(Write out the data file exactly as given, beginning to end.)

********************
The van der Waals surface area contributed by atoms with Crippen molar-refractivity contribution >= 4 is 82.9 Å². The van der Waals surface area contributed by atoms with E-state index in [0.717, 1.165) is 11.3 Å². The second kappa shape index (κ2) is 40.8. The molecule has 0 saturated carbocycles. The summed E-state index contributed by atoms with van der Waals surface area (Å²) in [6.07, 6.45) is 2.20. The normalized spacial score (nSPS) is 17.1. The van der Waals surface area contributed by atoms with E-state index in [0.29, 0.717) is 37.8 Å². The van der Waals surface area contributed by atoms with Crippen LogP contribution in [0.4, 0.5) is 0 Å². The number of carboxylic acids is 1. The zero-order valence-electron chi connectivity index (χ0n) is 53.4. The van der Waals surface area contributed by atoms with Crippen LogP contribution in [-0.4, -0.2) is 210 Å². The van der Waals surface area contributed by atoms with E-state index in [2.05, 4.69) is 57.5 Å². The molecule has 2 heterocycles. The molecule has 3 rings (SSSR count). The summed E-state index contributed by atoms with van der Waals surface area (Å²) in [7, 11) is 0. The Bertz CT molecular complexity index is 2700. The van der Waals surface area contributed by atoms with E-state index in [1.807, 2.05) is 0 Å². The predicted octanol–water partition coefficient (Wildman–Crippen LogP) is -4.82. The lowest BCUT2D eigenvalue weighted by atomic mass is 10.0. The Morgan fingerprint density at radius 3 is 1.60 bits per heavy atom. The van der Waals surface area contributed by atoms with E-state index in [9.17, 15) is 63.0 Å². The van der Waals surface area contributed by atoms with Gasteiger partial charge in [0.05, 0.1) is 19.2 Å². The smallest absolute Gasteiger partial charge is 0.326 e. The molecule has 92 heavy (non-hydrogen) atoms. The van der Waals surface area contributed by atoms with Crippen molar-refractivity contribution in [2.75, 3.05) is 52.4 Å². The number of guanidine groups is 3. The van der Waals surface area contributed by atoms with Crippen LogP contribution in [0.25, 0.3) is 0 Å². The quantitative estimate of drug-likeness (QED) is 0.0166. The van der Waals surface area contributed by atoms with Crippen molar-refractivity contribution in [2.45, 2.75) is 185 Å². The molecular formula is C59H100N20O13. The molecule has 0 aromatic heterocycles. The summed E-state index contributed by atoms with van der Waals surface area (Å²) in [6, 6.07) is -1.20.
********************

The van der Waals surface area contributed by atoms with Crippen molar-refractivity contribution >= 4 is 82.9 Å². The van der Waals surface area contributed by atoms with E-state index in [0.717, 1.165) is 11.3 Å². The second kappa shape index (κ2) is 40.8. The molecule has 0 saturated carbocycles. The summed E-state index contributed by atoms with van der Waals surface area (Å²) in [6.07, 6.45) is 2.20. The normalized spacial score (nSPS) is 17.1. The van der Waals surface area contributed by atoms with E-state index in [0.29, 0.717) is 37.8 Å². The van der Waals surface area contributed by atoms with Crippen LogP contribution in [0.4, 0.5) is 0 Å². The number of carboxylic acids is 1. The zero-order valence-electron chi connectivity index (χ0n) is 53.4. The van der Waals surface area contributed by atoms with Crippen LogP contribution in [-0.4, -0.2) is 210 Å². The van der Waals surface area contributed by atoms with E-state index in [2.05, 4.69) is 57.5 Å². The molecule has 2 heterocycles. The molecule has 3 rings (SSSR count). The summed E-state index contributed by atoms with van der Waals surface area (Å²) in [7, 11) is 0. The Bertz CT molecular complexity index is 2700. The van der Waals surface area contributed by atoms with E-state index in [1.807, 2.05) is 0 Å². The predicted octanol–water partition coefficient (Wildman–Crippen LogP) is -4.82. The lowest BCUT2D eigenvalue weighted by atomic mass is 10.0. The Morgan fingerprint density at radius 3 is 1.60 bits per heavy atom. The van der Waals surface area contributed by atoms with E-state index in [9.17, 15) is 63.0 Å². The van der Waals surface area contributed by atoms with Gasteiger partial charge in [0.05, 0.1) is 19.2 Å². The smallest absolute Gasteiger partial charge is 0.326 e. The molecule has 92 heavy (non-hydrogen) atoms. The van der Waals surface area contributed by atoms with Crippen molar-refractivity contribution in [2.75, 3.05) is 52.4 Å². The number of guanidine groups is 3. The van der Waals surface area contributed by atoms with Crippen LogP contribution in [0.25, 0.3) is 0 Å². The quantitative estimate of drug-likeness (QED) is 0.0166. The van der Waals surface area contributed by atoms with Crippen molar-refractivity contribution in [2.45, 2.75) is 185 Å². The molecular formula is C59H100N20O13. The molecule has 0 aromatic heterocycles. The summed E-state index contributed by atoms with van der Waals surface area (Å²) in [6, 6.07) is -1.20.